All weekend art markets were put on hold for almost two years since the pandemic started. Today I join one as quarantine continues to loosen up. The new variant of the virus has not yet been detected in our country and it feels like everyone is making the most of this time before the possibility of another lockdown.
Fees to join the art market are higher, and e-commerce has entrenched itself into the shopper’s lifestyle so strongly, that I am not assured of even earning back what I invested. Today is 12-12, a much-awaited big sale date for the big e-commerce sites. Yet I have put my own e-commerce shop on holiday mode and instead I packed up to physically sell my artwork.
My online shop has broken even in the past six months or so, but sales have been very slow and far between. The shop is limited to local buyers and I have yet to sell a mid-range original artwork. What’s been selling has been the stationery - and most of the buyers were people who knew me and of my art. I’ve only had about one or two fresh new customers. Simply put, selling art online to the local market is extremely tough especially when your art style and art story do not resonate with the values and culture of most people in your immediate accessible environment.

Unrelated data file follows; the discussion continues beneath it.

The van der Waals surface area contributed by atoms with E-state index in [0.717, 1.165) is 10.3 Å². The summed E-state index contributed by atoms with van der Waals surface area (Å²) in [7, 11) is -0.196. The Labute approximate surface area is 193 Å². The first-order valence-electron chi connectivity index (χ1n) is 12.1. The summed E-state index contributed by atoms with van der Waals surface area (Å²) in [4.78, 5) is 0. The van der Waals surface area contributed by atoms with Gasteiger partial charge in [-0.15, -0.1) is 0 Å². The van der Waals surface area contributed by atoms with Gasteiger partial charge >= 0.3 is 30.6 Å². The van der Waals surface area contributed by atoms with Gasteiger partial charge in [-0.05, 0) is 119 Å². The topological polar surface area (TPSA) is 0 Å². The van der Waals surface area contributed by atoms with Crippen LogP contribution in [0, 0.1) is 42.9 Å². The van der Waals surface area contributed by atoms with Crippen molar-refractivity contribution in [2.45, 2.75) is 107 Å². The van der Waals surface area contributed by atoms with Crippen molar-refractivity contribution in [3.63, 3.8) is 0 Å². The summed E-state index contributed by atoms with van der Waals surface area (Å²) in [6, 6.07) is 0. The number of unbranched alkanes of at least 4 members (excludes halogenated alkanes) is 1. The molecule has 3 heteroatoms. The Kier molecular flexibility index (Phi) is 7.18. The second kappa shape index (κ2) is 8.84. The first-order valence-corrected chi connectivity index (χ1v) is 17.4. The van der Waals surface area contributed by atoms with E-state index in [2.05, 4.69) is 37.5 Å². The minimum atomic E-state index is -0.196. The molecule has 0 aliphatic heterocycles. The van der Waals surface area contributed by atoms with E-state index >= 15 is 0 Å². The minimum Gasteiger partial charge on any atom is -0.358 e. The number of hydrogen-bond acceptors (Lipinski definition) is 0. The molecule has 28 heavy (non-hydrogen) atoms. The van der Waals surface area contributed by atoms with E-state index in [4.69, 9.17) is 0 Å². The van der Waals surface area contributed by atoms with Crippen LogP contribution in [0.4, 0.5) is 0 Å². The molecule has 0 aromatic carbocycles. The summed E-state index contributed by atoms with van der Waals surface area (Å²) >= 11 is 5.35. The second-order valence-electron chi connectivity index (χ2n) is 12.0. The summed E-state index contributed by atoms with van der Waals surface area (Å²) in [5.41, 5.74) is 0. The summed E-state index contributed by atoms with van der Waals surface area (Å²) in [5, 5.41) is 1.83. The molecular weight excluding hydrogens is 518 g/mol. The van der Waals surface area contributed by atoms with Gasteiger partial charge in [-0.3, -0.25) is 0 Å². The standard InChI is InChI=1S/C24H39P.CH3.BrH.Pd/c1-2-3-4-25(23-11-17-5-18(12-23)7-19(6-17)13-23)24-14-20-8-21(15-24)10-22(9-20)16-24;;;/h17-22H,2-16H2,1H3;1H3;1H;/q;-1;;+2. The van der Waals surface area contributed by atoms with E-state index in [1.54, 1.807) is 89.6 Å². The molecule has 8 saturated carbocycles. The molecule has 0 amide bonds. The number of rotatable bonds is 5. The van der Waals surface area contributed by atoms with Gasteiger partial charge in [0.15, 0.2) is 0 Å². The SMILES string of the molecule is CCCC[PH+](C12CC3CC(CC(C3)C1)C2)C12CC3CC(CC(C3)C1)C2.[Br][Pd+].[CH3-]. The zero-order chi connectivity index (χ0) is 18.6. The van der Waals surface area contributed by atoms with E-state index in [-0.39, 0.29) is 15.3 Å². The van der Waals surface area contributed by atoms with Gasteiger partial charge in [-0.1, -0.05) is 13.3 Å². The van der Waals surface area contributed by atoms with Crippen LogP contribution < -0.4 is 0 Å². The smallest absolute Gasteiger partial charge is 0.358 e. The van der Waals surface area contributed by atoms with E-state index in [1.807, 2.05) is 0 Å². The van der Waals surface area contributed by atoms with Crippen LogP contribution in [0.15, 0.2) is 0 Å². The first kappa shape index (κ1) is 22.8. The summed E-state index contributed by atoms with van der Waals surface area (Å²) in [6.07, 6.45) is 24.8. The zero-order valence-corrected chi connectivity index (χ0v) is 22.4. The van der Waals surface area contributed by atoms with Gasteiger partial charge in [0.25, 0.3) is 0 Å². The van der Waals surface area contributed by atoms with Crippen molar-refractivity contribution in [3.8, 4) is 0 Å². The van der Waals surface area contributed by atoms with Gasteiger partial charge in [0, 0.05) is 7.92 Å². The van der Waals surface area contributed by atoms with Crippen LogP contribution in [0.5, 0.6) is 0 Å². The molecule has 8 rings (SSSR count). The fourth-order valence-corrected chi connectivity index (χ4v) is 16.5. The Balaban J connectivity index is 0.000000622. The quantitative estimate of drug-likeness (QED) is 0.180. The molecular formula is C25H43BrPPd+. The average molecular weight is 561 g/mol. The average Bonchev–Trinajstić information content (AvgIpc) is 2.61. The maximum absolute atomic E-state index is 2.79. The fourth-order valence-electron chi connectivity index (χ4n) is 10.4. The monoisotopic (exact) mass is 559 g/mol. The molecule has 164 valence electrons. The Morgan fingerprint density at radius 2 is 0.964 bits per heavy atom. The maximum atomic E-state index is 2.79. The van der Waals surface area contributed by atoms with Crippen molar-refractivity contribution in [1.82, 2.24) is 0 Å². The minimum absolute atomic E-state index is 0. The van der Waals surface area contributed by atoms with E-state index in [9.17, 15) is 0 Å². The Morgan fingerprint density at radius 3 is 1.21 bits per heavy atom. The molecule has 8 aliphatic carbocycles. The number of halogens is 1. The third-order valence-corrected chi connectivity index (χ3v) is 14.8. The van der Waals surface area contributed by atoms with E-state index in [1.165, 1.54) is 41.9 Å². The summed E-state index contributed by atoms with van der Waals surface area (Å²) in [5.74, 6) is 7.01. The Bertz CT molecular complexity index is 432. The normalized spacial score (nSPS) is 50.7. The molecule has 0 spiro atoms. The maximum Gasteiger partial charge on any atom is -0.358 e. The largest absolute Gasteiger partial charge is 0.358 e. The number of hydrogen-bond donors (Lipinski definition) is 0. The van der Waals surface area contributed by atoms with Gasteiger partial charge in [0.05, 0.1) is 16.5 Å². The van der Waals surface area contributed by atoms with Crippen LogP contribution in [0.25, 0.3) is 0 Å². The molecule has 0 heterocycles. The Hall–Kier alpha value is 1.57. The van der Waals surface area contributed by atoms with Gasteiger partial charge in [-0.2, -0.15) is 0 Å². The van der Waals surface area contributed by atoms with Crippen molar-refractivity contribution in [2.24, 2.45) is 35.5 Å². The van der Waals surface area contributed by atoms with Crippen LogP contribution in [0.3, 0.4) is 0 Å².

Hence it’s not like I’m losing much by closing shop on a big sale day. Art is not exactly high demand among the main audience of the e-commerce site that I had joined.
But today feels like a first time in a weekend art market again. I am nervous and apprehensive. Most of the other merchants are new. Many of the oldtimers I know have already made it big online or have evolved in other directions in their creative journey and probably no longer need the extra exposure and effort of a physical art market.
A part of me feels stuck like I never moved much since before the pandemic. I’m still waiting for a breakthrough. I’m still waiting for the tipping point when I stop just breaking even and actually start earning a bit of extra. I’m still waiting for that state of being significantly sustained by my creative work.
Next year I might allow myself to be bound to a regular paycheck. That will be another first time again. There would be eleven years since the last time I was tied to serve the goals of one company that did not necessarily resonate with my own. This time, I am hoping that there would be some common heart points, and that there is the possibility of some kind of love and loyalty.
In the meantime, I make preparations for change as well as make space for courage. I keep moving — forward, deepward, skyward — wherever my heart’s compass points to. For some paths are invisible, and some yet to be made, and some already waiting for me to be brave enough to take them.